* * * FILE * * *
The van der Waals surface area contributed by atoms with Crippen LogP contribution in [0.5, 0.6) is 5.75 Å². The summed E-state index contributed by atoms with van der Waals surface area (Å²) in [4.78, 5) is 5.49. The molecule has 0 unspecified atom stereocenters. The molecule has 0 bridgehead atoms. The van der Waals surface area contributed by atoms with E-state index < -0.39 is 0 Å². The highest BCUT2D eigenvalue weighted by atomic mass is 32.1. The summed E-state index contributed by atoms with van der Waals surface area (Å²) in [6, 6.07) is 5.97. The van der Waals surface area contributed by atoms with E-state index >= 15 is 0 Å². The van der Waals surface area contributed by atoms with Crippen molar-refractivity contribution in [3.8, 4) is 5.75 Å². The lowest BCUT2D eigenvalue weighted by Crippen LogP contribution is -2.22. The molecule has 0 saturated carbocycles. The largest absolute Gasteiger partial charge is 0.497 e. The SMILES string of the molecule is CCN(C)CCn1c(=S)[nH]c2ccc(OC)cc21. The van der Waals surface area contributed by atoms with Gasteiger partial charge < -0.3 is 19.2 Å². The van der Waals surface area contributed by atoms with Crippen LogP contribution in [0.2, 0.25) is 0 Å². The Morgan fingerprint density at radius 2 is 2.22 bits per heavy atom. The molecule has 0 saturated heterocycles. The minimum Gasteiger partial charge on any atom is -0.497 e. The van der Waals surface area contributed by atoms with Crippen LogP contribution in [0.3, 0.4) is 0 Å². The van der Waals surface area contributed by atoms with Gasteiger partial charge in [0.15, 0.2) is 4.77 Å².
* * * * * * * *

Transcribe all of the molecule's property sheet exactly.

The van der Waals surface area contributed by atoms with Crippen LogP contribution in [0.5, 0.6) is 5.75 Å². The summed E-state index contributed by atoms with van der Waals surface area (Å²) in [4.78, 5) is 5.49. The molecule has 0 unspecified atom stereocenters. The molecule has 0 bridgehead atoms. The van der Waals surface area contributed by atoms with E-state index < -0.39 is 0 Å². The highest BCUT2D eigenvalue weighted by atomic mass is 32.1. The summed E-state index contributed by atoms with van der Waals surface area (Å²) in [6, 6.07) is 5.97. The van der Waals surface area contributed by atoms with E-state index >= 15 is 0 Å². The van der Waals surface area contributed by atoms with Crippen molar-refractivity contribution in [3.8, 4) is 5.75 Å². The lowest BCUT2D eigenvalue weighted by Crippen LogP contribution is -2.22. The molecule has 0 saturated carbocycles. The largest absolute Gasteiger partial charge is 0.497 e. The SMILES string of the molecule is CCN(C)CCn1c(=S)[nH]c2ccc(OC)cc21. The van der Waals surface area contributed by atoms with Gasteiger partial charge < -0.3 is 19.2 Å². The van der Waals surface area contributed by atoms with Crippen LogP contribution in [0.2, 0.25) is 0 Å². The Morgan fingerprint density at radius 2 is 2.22 bits per heavy atom. The molecule has 0 saturated heterocycles. The minimum Gasteiger partial charge on any atom is -0.497 e. The van der Waals surface area contributed by atoms with Crippen LogP contribution in [0.3, 0.4) is 0 Å². The van der Waals surface area contributed by atoms with Gasteiger partial charge in [0.15, 0.2) is 4.77 Å².